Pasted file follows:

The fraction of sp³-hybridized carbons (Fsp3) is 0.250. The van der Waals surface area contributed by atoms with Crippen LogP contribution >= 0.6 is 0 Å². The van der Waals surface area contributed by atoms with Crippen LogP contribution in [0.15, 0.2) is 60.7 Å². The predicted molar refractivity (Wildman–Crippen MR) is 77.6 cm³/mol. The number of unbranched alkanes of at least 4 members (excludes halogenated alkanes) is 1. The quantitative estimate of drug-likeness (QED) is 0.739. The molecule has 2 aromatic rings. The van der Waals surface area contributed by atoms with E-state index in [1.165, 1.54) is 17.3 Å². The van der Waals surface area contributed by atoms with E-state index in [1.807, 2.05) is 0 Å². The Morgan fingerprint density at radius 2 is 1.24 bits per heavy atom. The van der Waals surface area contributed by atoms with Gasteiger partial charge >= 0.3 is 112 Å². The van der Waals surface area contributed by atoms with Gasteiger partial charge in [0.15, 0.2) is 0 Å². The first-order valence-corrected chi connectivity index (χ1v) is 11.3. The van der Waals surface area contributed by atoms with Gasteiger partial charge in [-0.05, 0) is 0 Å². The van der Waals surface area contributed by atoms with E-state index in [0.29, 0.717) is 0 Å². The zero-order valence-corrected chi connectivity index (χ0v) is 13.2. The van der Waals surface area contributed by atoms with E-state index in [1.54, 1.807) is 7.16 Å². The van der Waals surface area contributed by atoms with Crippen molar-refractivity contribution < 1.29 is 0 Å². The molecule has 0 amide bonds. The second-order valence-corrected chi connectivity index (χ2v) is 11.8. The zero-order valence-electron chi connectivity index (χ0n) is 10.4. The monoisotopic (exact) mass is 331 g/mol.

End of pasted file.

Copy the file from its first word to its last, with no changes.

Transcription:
The fraction of sp³-hybridized carbons (Fsp3) is 0.250. The van der Waals surface area contributed by atoms with Crippen LogP contribution >= 0.6 is 0 Å². The van der Waals surface area contributed by atoms with Crippen LogP contribution in [0.15, 0.2) is 60.7 Å². The predicted molar refractivity (Wildman–Crippen MR) is 77.6 cm³/mol. The number of unbranched alkanes of at least 4 members (excludes halogenated alkanes) is 1. The quantitative estimate of drug-likeness (QED) is 0.739. The molecule has 2 aromatic rings. The van der Waals surface area contributed by atoms with E-state index in [1.165, 1.54) is 17.3 Å². The van der Waals surface area contributed by atoms with E-state index in [1.807, 2.05) is 0 Å². The Morgan fingerprint density at radius 2 is 1.24 bits per heavy atom. The van der Waals surface area contributed by atoms with Gasteiger partial charge >= 0.3 is 112 Å². The van der Waals surface area contributed by atoms with Gasteiger partial charge in [0.15, 0.2) is 0 Å². The first-order valence-corrected chi connectivity index (χ1v) is 11.3. The van der Waals surface area contributed by atoms with Gasteiger partial charge in [-0.05, 0) is 0 Å². The van der Waals surface area contributed by atoms with E-state index in [0.29, 0.717) is 0 Å². The zero-order valence-corrected chi connectivity index (χ0v) is 13.2. The van der Waals surface area contributed by atoms with E-state index in [1.54, 1.807) is 7.16 Å². The van der Waals surface area contributed by atoms with Crippen molar-refractivity contribution < 1.29 is 0 Å². The molecule has 0 amide bonds. The second-order valence-corrected chi connectivity index (χ2v) is 11.8. The zero-order valence-electron chi connectivity index (χ0n) is 10.4. The monoisotopic (exact) mass is 331 g/mol.